The Centre has set a target to export at least a million tonnes (mt) of wheat every month next fiscal as it wants the country to emerge as a reliable source of the grain’s shipments both in “quantity and quality”. It wants to tap the current opportunities provided by the Russia-Ukraine conflict to the optimum.
This sets a target of 12 mt for wheat exports next fiscal. This fiscal, the foodgrain’s exports are likely to be at a record of over 7.5 mt. The US Department of Agriculture has projected the country’s wheat exports this fiscal at 10 mt.
A meeting of exporters and officials of various ministries such as Railways, Shipping, Commerce and Agriculture was chaired by Madhya Pradesh Chief Minister Shivraj Singh Chouhan on Thursday to remove all impediments in speeding up the shipments. A task force has also been formed for this purpose.
At the same time, the Centre is now prepared to prune its wheat procurement target under the minimum support price (MSP) scheme by 10 mt. For the rabi marketing season starting April 1, the Food Ministry had set a procurement target of 44 mt.
The meeting was held on the heels of India expanding its wheat export basket with Sudan and Thailand joining the list of importers buying Indian wheat. Russia and Ukraine make up nearly 30 per cent of the wheat export market. The conflict in eastern Europe between these two nations has resulted in shipments of commodities such as wheat, corn, sunflower oil and barley coming to a halt.
Removal of mandi tax
At the meeting, Chouhan assured to remove mandi tax in the States as it would make Indian wheat more competitive, the sources said. Since MP takes the lead in growing the best quality Sharbati wheat variety, Chouhan wants to encash it politically as the State is due to go in for assembly poll next year, sources said.
Social media is flooded with messages highlighting his efforts on wheat export. He has also called a separate meeting with exporters on March 29 at Bhopal.
All commodities (except deregulated fruits and vegetables) in Madhya Pradesh are charged at 1 per cent mandi tax in addition to 0.2 per cent ‘Nirashit Cess’, both inside or outside mandis.
Speaking at the event, which was organised by Food Ministry and also joined by many Indian ambassadors virtually, Food and Commerce Minister Piyush Goyal stressed on quality and asked exporters to strictly follow the best standards so that Indian product leaves a mark in global trade. He said the Agricultural and Processed Food Products Export Development Authority (APEDA) would head a task force to coordinate with all agencies and a helpline will be operational for the exporters, sources said.
Lauding the efforts of the government, an exporter, who was present at the event that lasted for over an hour, said: “If in the first three-four months at least 5 mt exports are completed, the target will be achieved as this is the most crucial period with the entire harvest reaching the market during April-May. The government has to find space at ports, make available rakes and these are all challenging issues in view of priorities accorded to fertiliser and foodgrains (of FCI).”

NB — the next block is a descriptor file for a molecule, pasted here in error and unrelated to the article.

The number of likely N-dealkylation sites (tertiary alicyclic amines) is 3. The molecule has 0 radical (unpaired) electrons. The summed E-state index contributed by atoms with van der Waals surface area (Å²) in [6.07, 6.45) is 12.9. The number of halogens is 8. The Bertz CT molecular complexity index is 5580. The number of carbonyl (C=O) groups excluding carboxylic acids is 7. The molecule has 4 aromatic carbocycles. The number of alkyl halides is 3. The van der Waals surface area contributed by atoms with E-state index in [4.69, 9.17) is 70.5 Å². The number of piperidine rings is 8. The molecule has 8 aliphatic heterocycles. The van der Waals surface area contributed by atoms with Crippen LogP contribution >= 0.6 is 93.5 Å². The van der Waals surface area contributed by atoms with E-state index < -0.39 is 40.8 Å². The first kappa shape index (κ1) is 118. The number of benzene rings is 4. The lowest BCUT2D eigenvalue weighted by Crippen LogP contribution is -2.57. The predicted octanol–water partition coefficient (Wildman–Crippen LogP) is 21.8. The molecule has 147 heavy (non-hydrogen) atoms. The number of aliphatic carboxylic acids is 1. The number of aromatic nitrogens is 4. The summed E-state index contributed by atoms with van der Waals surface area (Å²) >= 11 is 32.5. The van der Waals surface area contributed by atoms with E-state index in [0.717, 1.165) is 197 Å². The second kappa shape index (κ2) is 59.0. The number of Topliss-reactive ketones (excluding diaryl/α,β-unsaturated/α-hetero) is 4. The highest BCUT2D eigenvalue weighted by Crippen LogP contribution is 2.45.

Goyal is also learnt to have asked APEDA to take trade delegations to countries where there are potential so that exporters get an opportunity to meet buyers there, sources said. APEDA is likely to organise such a trip in April-May, sources said. The government will also soon prepare short-term strategies to meet the objective.
On the procurement front, officials of the Food Ministry have informed that the government may miss the target of 44 mt in 2022-23 and there will not be any problem if it touches 35 mt. The FCI had 23.4 mt of stock as on March 1, whereas the annual normal offtake on account of distribution through ration shops is 21-22 mt (excluding PMGKAY, OMSS and other welfare schemes).
However, traders said if the current price trend continues it will be difficult for the government to procure even 30 mt. The weighted average mandi price in Madhya Pradesh was ₹2,149/quintal so far this month, whereas it was ₹2,312 in Gujarat, ₹2,381 in Maharashtra and ₹2,117 in Rajasthan against the minimum support prices of ₹2,015/quintal.
Since the Russian-Ukraine conflict intensified on February 24, about a million tonne of wheat export deals have been signed. The Commerce Ministry, looking to tap the current opportunity, wants to export wheat to the top 10 global importers, including Egypt and China, and thus expand its shipments base.
Indian wheat is being offered at $335-350 a tonne free-on-board (f.o.b) for exports now. Wheat flour is also being shipped with deals signed at $380-390 a tonne f.o.b.
On the Chicago Board of Trade, benchmark wheat futures are quoted at $10.89 a bushel. Wheat prices have surged 50 per cent since the beginning of this year, with the bulk of the hike after February 24. This has turned the focus on Indian wheat, which is traded at a discount to other origin wheat.
During the April-January period of the current fiscal, wheat exports had soared to 60.2 lt, valued at $1.7 billion, compared with 13.78 lt, valued at $358 million, a year ago.
Besides high stocks, another record wheat production of 111.32 million tonnes this season to June against 109.59 million tonnes last season is also expected to help., including in carrying overflowing granaries at huge costs.